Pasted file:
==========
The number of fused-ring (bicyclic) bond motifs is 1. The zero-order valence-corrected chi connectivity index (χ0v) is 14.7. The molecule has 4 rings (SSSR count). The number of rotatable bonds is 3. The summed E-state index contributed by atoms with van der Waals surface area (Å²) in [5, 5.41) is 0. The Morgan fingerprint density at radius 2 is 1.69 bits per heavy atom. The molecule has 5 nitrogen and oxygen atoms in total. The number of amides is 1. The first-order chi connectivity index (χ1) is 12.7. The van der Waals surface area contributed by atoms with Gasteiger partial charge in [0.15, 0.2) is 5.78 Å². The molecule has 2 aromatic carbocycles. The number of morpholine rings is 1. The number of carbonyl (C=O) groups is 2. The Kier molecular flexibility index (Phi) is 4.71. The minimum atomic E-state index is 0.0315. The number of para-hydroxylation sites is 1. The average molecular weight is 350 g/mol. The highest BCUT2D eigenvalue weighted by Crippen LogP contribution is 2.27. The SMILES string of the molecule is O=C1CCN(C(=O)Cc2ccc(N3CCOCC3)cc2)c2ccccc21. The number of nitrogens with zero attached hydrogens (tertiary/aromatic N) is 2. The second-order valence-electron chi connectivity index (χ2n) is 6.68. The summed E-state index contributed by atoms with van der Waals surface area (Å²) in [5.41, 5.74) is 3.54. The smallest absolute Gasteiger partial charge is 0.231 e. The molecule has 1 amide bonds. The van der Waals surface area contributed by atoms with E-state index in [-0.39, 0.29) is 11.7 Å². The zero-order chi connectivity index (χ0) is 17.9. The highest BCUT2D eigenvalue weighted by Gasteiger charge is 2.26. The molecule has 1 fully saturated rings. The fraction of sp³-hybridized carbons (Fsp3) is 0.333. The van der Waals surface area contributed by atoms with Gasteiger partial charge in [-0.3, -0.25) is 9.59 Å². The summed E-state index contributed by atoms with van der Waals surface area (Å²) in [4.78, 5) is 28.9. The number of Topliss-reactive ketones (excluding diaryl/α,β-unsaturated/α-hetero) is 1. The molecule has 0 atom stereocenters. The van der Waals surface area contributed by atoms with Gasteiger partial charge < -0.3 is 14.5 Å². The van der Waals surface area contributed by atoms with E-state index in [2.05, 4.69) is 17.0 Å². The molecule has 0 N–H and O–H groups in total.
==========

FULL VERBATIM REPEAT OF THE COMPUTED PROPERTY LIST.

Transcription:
The number of fused-ring (bicyclic) bond motifs is 1. The zero-order valence-corrected chi connectivity index (χ0v) is 14.7. The molecule has 4 rings (SSSR count). The number of rotatable bonds is 3. The summed E-state index contributed by atoms with van der Waals surface area (Å²) in [5, 5.41) is 0. The Morgan fingerprint density at radius 2 is 1.69 bits per heavy atom. The molecule has 5 nitrogen and oxygen atoms in total. The number of amides is 1. The first-order chi connectivity index (χ1) is 12.7. The van der Waals surface area contributed by atoms with Gasteiger partial charge in [0.15, 0.2) is 5.78 Å². The molecule has 2 aromatic carbocycles. The number of morpholine rings is 1. The number of carbonyl (C=O) groups is 2. The Kier molecular flexibility index (Phi) is 4.71. The minimum atomic E-state index is 0.0315. The number of para-hydroxylation sites is 1. The average molecular weight is 350 g/mol. The highest BCUT2D eigenvalue weighted by Crippen LogP contribution is 2.27. The SMILES string of the molecule is O=C1CCN(C(=O)Cc2ccc(N3CCOCC3)cc2)c2ccccc21. The number of nitrogens with zero attached hydrogens (tertiary/aromatic N) is 2. The second-order valence-electron chi connectivity index (χ2n) is 6.68. The summed E-state index contributed by atoms with van der Waals surface area (Å²) in [5.41, 5.74) is 3.54. The smallest absolute Gasteiger partial charge is 0.231 e. The molecule has 1 amide bonds. The van der Waals surface area contributed by atoms with E-state index in [-0.39, 0.29) is 11.7 Å². The zero-order chi connectivity index (χ0) is 17.9. The highest BCUT2D eigenvalue weighted by Gasteiger charge is 2.26. The molecule has 1 fully saturated rings. The fraction of sp³-hybridized carbons (Fsp3) is 0.333. The van der Waals surface area contributed by atoms with Gasteiger partial charge in [-0.3, -0.25) is 9.59 Å². The summed E-state index contributed by atoms with van der Waals surface area (Å²) in [4.78, 5) is 28.9. The number of Topliss-reactive ketones (excluding diaryl/α,β-unsaturated/α-hetero) is 1. The molecule has 0 atom stereocenters. The van der Waals surface area contributed by atoms with Gasteiger partial charge < -0.3 is 14.5 Å². The van der Waals surface area contributed by atoms with E-state index in [2.05, 4.69) is 17.0 Å². The molecule has 0 N–H and O–H groups in total.